Jennifer Purpura: It’s not a transactional experience. Part of the Miracle-Ear Advantage that we tout is that your practitioner is there for that entire journey. It’s a rehabilitation process. It’s not just the purchase of hearing instruments when you’re purchasing from Miracle-Ear. This is a relationship that you have with the hearing care professional and we want you to be a patient for life. It’s not just transactional and the HCPs are there to preserve your hearing.
Tedeschi: Hearing is really two separate entities. We have the actual hearing that takes place in the organ of [the ear] that transmits sounds to the brain. But we also have cognition. You may want to think of this more as: We have hearing issues and we have listening issues. And these are two different issues. You may have a hearing loss or you may not have a hearing loss, but you [may] have a cognitive listening disorder. Your audiologist or hearing care professional can help differentiate between the two, because not all people that come in to get a hearing aid may need a hearing aid. We look at auditory processing disorders along with actually needing a device. When you go to your hearing care professional, they’re looking at all aspects of hearing, not just these basics of needing a device or having a loss, but having a cognitive function, too.
Purpura: Everyone wants a percentage of hearing lost, but it’s not a percentage of hearing loss that one should be seeking. They should really be considering “Do I have a hearing loss?” “What is my speech, my understanding?” “What is my cognitive ability?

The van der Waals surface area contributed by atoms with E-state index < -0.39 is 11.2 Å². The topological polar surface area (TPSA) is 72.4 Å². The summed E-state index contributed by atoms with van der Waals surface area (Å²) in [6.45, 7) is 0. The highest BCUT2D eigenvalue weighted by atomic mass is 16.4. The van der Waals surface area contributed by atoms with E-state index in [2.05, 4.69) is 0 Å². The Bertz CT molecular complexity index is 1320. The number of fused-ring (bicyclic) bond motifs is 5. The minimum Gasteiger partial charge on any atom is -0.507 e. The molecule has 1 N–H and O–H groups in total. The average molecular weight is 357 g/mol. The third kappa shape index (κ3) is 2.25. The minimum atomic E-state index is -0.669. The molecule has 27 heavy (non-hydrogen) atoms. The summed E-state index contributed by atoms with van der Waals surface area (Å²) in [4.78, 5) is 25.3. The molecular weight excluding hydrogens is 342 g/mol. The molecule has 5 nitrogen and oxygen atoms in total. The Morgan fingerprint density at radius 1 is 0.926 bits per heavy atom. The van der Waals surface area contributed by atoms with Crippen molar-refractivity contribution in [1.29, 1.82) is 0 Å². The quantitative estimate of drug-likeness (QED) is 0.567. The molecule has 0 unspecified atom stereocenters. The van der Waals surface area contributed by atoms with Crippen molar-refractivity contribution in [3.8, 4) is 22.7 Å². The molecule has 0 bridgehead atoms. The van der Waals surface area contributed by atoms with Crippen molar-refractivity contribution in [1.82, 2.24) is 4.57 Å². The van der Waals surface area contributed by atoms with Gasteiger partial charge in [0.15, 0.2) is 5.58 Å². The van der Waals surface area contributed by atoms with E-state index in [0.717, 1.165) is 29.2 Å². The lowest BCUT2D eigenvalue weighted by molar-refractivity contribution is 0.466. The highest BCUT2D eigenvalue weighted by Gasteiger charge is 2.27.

Joseph: [What customers] should probably be asking, as they acquire more knowledge, is not just how are they hearing, but how are they listening and how are they understanding? We see this playing out in a lot of customers whose number one goal is that noisy environment. … How we understand speech in a noisy environment is not just about how well the cochlea can tune a sound. It’s how well the brain can understand and make use of that data coming up in the system. That’s where we, as providers and experts, have to be doing those tests to understand what’s happening. Once that brain is receiving that sound [and] I know what’s happening there, then I can quantify and adjust what needs to be done to give you the best care. We think of hearing just as the bit that sticks out from our heads rather than the whole system.
Tedeschi: One thing that people who start their hearing journey, especially those who require amplification, need to understand is that they've [likely] waited five to seven years before they've come in. People are complaining and everything, but what they don't understand is that by putting a hearing aid on, it's not going to be overnight that everything is back to normal. I always use the illustration that if you break your arm and you put your arm in a cast for eight weeks, and you take your case off all of a sudden, your arm is going to be weak. You have to go through physical training to build up that muscle. When we lose our hearing, we also lose some of our processing ability. It slows down and we’re not as good. By putting a hearing aid on, you start hearing all this sound and you start hearing what you’re missing. However, your brain isn’t assimilating as fast as it used to be able to. It takes time and you have to adapt to wearing the hearing aid and it takes time.